Asia not need to worry about health of European banks
Updated: 2015-01-12 11:06
By ALICIA GARCIA-HERRERO(China Daily)
The first comprehensive assessment of European banks, published recently, was generally positive, as many expected.
Only 16 banks out of 150 institutions failed to meet the minimum criteria of having 8 percent of risk-weighted assets matched by common equity tier-one capital, with an aggregate capital shortfall of 5 billion euros ($6.22 billion). Under more stringent scenarios, the shortfall increases to a maximum of 24.2 billion euros, spread between 25 entities. This is still a very modest amount, accounting for slightly more than 4 percent of total assets, especially since many banks have covered their capital shortfalls over the course of this year. At the time of writing, only 13 banks were still short of capital.
Another encouraging outcome of the stress tests was that banking systems that had to undergo serious restructuring since the worst of the eurozone crisis in 2011 and 2012 managed to pass. A good example of this is Spain. Two years ago the European Union had to bail out the country to help save its biggest banks. All have now passed the tests.
The results bode well for the European economy. They will enable the region to embark on its banking union project without serious concerns about solvency and asset quality. The project, which has been discussed since 2012, is aimed at a regional approach to regulation and supervision of euro area lenders.
However, the picture that the assessment paints is not entirely rosy, and many challenges still lie ahead. The biggest of these is the fragmentation of financial markets in the eurozone, including the money market. A healthy market is essential for a well-functioning monetary union.
Cross-border lending used to thrive before the sovereign debt crisis but money markets have grown increasingly national. This is extremely detrimental for the eurozone because it hampers the effective allocation of savings within the bloc.
In sum, European banks seem to have regained adequate solvency levels, but they are operating in a difficult and fragmented market. To what extent will this have an impact on Asia?
The easy answer would be to say that Asia does not need to worry about the health of European banks because of the abundance of domestic funds.
Although there is some truth in this, it oversimplifies the situation.
In particular, it ignores how Asia has benefited from international financial integration. In fact, European banks have long been a major source of crossborder lending globally, including in Asia. They have lost some market share due to rapid deleveraging since the global crisis, particularly in Asia. But they still hold the largest share of crossborder lending to Asia.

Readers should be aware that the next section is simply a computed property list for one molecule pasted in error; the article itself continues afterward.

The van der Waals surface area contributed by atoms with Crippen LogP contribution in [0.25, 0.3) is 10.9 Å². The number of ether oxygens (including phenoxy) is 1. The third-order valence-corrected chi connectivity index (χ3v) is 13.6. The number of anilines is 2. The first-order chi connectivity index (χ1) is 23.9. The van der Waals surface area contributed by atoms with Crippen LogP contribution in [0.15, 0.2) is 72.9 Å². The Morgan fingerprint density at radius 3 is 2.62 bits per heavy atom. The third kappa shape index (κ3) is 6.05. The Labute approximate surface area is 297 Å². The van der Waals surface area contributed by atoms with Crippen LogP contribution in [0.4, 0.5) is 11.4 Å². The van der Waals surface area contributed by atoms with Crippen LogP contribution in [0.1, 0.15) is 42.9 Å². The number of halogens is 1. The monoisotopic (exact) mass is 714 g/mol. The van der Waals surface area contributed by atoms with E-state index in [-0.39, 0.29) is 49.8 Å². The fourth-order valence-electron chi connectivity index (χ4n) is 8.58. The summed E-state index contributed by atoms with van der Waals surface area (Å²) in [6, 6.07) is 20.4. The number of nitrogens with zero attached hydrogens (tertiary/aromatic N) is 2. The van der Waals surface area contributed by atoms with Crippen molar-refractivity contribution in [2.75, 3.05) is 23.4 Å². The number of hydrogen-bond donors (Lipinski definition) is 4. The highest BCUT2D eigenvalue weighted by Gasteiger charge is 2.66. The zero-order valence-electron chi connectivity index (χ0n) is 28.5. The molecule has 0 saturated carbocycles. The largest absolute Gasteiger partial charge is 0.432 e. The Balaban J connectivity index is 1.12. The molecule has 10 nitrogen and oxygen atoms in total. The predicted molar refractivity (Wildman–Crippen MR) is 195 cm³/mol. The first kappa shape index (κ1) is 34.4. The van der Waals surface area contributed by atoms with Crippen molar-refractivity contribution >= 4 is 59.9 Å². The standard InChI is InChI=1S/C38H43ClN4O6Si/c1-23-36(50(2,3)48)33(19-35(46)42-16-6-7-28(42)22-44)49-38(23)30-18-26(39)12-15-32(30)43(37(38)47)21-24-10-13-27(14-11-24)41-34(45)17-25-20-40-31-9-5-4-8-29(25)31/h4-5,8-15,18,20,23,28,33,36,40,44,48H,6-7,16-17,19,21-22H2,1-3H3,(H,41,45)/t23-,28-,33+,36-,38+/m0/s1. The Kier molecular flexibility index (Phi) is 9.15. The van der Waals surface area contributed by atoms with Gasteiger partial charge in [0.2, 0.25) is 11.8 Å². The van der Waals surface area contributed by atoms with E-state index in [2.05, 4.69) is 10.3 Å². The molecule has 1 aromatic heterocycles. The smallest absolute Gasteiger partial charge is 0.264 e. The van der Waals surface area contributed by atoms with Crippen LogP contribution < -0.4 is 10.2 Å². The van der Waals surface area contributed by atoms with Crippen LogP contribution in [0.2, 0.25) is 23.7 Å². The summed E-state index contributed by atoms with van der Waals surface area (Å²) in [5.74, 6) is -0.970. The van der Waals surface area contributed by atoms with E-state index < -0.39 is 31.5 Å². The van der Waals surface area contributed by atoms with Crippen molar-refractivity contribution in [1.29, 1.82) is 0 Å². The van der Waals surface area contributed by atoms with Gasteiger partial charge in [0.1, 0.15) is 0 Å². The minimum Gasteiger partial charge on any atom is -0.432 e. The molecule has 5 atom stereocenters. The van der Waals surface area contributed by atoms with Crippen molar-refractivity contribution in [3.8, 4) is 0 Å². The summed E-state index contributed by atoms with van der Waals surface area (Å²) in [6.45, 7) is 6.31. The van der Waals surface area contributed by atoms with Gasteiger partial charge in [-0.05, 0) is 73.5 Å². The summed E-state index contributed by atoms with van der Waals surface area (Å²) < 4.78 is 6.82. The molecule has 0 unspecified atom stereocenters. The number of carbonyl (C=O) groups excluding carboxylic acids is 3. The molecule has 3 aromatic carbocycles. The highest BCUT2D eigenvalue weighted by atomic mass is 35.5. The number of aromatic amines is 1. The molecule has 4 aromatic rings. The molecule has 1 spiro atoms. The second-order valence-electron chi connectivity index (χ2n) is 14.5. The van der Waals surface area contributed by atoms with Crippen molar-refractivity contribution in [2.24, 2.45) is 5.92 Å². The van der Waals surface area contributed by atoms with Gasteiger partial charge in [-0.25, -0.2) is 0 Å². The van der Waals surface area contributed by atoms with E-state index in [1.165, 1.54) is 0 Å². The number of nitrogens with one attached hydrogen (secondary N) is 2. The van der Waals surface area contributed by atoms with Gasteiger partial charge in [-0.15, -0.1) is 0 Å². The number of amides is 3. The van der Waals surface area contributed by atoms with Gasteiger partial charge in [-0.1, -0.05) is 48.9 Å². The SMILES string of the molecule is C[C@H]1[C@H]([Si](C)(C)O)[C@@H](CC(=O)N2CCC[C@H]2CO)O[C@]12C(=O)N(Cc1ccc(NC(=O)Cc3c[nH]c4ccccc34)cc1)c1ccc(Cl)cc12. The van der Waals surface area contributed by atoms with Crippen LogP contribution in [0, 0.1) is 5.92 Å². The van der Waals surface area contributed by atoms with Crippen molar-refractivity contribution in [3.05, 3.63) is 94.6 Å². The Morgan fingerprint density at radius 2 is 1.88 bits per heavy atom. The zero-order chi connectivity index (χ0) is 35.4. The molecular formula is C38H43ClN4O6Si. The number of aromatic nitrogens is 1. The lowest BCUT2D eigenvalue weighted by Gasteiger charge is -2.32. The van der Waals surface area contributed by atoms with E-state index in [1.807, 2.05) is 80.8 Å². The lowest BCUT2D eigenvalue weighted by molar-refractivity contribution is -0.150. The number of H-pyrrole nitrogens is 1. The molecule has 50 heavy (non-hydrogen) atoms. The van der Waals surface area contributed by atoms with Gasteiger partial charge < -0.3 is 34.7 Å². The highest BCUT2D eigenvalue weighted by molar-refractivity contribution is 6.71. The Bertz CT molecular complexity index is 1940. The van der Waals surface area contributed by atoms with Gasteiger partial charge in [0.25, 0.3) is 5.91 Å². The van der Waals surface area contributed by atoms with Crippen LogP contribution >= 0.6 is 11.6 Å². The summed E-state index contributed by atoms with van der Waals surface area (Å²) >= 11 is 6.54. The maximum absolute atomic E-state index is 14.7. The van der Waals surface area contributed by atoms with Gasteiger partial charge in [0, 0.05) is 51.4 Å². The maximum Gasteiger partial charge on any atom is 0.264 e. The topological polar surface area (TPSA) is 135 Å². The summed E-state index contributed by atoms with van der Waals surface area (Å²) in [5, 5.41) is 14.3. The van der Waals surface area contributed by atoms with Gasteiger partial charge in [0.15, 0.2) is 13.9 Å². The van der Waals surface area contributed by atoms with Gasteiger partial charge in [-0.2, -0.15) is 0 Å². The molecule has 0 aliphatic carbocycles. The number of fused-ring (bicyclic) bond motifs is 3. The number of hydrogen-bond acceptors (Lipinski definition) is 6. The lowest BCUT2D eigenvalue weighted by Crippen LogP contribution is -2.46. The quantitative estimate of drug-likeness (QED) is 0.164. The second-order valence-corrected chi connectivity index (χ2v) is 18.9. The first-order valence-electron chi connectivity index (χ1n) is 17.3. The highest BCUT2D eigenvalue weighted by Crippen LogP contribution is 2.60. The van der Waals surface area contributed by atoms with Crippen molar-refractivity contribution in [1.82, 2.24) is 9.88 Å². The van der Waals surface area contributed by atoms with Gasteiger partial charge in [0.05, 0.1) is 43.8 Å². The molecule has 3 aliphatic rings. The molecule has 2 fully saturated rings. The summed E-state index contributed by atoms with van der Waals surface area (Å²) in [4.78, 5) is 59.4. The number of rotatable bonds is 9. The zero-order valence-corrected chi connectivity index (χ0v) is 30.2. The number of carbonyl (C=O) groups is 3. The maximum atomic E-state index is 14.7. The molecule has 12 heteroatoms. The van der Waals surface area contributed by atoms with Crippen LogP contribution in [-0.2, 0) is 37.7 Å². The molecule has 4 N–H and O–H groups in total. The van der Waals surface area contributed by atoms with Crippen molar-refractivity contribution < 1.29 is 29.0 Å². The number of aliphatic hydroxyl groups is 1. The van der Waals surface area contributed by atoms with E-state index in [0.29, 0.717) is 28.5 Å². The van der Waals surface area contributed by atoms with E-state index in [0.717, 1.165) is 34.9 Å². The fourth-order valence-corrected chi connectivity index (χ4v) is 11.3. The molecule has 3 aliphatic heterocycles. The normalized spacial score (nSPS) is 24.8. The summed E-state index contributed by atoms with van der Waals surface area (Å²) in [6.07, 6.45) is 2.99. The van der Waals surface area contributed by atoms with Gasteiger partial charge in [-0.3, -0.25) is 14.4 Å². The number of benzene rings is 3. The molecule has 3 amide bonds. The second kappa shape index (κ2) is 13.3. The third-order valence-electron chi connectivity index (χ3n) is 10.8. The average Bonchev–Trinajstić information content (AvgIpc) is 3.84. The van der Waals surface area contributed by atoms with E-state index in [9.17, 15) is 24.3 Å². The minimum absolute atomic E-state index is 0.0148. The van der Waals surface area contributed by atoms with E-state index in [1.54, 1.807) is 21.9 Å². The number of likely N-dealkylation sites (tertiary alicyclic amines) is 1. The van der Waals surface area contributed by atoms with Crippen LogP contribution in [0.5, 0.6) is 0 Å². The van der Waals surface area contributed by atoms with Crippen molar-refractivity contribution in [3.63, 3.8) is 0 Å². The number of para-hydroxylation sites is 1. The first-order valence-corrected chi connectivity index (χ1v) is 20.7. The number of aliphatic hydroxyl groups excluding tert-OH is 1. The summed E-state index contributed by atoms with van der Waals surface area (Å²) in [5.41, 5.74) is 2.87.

Their combined share of Asian bank borrowing has fallen to about a third of the total because of the arrival of new competitors, especially Chinese banks, but Asia's importance as a major lending destination for European banks has risen since the mid-2000s. In fact, Asia is now the second-largest destination for European loans after emerging Europe, with as much as $1 trillion worth of outstanding liabilities in the first quarter of this year.
For Asian economies with access to large amounts of domestic capital, this may still be a moderate amount. But it nonetheless shows that many borrowers in the region do make use of opportunities for geographical diversification when it comes to financing.
We also cannot forget that many Asian economies have accumulated large amounts of foreign reserves and have continued to diversify their holdings into euro assets. For those countries the renewed strength of European banks can only be good news, as it should reduce the likelihood of a new crisis in the euro zone, and, thereby, a potential sharp deterioration in the value of their portfolios.
At the same time, Asian economies with external financing needs should be very pleased with the renewed good health of European banks, because it should help them borrow from those banks. For Asian countries and businesses, European stress testing is neither remote nor academic.
The author is chief economist for emerging markets at Banco Bilbao Vizcaya Argentaria. She also serves as special adviser to the European Commission on China issues. The views do not necessarily reflect those of China Daily.